In their response, the authors state that ‘The problem we describe arises when authors then report secondary statistics on the data in the voxels that were selected originally‘ before then adding ‘In the case discussed in this article, correlations are both the selection criterion and the secondary statistic‘.

3. However, most telling is Vul et al’s response to the responses to their original paper (available here) where they state explicitly that

6. We pointed out that although most studies used appropriate multiple comparison corrections (and thus identified voxels that do indeed have nonzero correlations), these methods are not always correctly applied, even in articles that have passed peer review’

One salmon tries to leap over a large waterfall while the other jumps into a hungry bear's mouth

One salmon tries to leap over a large waterfall while the other jumps into a hungry bear's mouth

However, taking the study a little further in a slightly tongue-in-cheek fashion, one interesting question to ask is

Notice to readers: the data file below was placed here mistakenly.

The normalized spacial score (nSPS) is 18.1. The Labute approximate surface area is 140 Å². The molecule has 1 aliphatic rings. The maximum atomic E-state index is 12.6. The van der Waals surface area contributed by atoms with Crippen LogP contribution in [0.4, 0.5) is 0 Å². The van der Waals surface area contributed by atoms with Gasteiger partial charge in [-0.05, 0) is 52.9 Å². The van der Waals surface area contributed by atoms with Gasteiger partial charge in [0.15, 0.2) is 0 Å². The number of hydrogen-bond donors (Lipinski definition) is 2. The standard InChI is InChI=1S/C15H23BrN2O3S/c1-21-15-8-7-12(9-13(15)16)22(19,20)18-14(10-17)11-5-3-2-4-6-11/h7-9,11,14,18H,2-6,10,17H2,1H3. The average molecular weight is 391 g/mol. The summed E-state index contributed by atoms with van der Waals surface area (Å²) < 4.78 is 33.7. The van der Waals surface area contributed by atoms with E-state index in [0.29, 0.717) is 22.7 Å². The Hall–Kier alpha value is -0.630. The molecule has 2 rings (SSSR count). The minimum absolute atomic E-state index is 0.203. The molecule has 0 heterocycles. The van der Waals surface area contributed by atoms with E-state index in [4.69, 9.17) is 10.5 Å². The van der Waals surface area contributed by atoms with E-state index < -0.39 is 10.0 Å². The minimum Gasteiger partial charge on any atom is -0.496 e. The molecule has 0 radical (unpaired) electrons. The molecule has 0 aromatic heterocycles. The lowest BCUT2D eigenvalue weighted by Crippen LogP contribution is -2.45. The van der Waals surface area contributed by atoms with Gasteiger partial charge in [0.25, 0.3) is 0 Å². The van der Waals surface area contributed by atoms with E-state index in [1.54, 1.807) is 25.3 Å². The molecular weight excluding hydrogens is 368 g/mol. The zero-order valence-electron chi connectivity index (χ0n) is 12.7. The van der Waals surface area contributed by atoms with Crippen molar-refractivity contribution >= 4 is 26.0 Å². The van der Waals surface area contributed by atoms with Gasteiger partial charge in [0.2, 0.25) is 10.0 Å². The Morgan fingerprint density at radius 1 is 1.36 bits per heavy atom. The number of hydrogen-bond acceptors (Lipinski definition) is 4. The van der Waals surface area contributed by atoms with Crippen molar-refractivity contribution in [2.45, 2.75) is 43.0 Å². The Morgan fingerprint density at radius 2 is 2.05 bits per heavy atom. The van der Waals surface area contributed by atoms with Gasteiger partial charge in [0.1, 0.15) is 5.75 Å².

‘Why was any activity being picked up at all?’

The fMRI scan typically picks up oxygenated-Haemoglobin and it is the change in oxygentation of the Haemoglobin with delivery to the brain tissue that produces the signal. So if the Salmon was dead, we could safely assume that there was neither blood flow nor any delivery of oxygen to the brain tissue. So where is the change coming from? Well, I thought there was something fishy going on here and I was unsurprised to find a paper on the analysis of Salmon blood (freely available here). After looking very briefly at this paper, it appears the researchers in the fMRI study have omitted some crucial details for the interpretation of the data. Thus we do not know if their selected Atlantic Salmon was caught in fresh water or bracken water, as the corresponding temperatures would affect the oxygen dissociation curves of the salmon’s haemoglobin. We also need further information on the temperature of the room at the time of the scanning as well as the period of time for which the salmon had been deceased.